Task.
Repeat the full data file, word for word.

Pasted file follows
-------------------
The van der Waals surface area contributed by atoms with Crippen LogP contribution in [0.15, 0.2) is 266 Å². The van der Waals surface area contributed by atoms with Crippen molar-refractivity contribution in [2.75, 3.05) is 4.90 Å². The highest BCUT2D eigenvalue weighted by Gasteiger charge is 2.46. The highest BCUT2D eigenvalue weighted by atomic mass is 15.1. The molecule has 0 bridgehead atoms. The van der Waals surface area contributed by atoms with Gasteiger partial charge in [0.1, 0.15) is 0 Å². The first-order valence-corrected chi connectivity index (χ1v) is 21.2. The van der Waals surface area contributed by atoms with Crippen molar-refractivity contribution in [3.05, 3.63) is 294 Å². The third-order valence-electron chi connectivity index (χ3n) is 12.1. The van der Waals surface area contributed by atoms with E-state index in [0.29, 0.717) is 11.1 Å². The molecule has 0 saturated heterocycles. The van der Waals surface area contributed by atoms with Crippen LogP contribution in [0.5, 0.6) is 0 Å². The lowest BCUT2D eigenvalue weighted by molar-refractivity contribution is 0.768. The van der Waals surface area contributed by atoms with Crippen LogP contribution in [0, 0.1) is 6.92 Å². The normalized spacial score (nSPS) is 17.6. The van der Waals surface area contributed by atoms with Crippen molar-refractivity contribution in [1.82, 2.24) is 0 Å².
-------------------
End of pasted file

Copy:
The van der Waals surface area contributed by atoms with Crippen LogP contribution in [0.15, 0.2) is 266 Å². The van der Waals surface area contributed by atoms with Crippen molar-refractivity contribution in [2.75, 3.05) is 4.90 Å². The highest BCUT2D eigenvalue weighted by Gasteiger charge is 2.46. The highest BCUT2D eigenvalue weighted by atomic mass is 15.1. The molecule has 0 bridgehead atoms. The van der Waals surface area contributed by atoms with Gasteiger partial charge in [0.1, 0.15) is 0 Å². The first-order valence-corrected chi connectivity index (χ1v) is 21.2. The van der Waals surface area contributed by atoms with Crippen molar-refractivity contribution in [3.05, 3.63) is 294 Å². The third-order valence-electron chi connectivity index (χ3n) is 12.1. The van der Waals surface area contributed by atoms with E-state index in [0.29, 0.717) is 11.1 Å². The molecule has 0 saturated heterocycles. The van der Waals surface area contributed by atoms with Crippen LogP contribution in [0.5, 0.6) is 0 Å². The lowest BCUT2D eigenvalue weighted by molar-refractivity contribution is 0.768. The van der Waals surface area contributed by atoms with Crippen LogP contribution in [0, 0.1) is 6.92 Å². The normalized spacial score (nSPS) is 17.6. The van der Waals surface area contributed by atoms with Crippen molar-refractivity contribution in [1.82, 2.24) is 0 Å².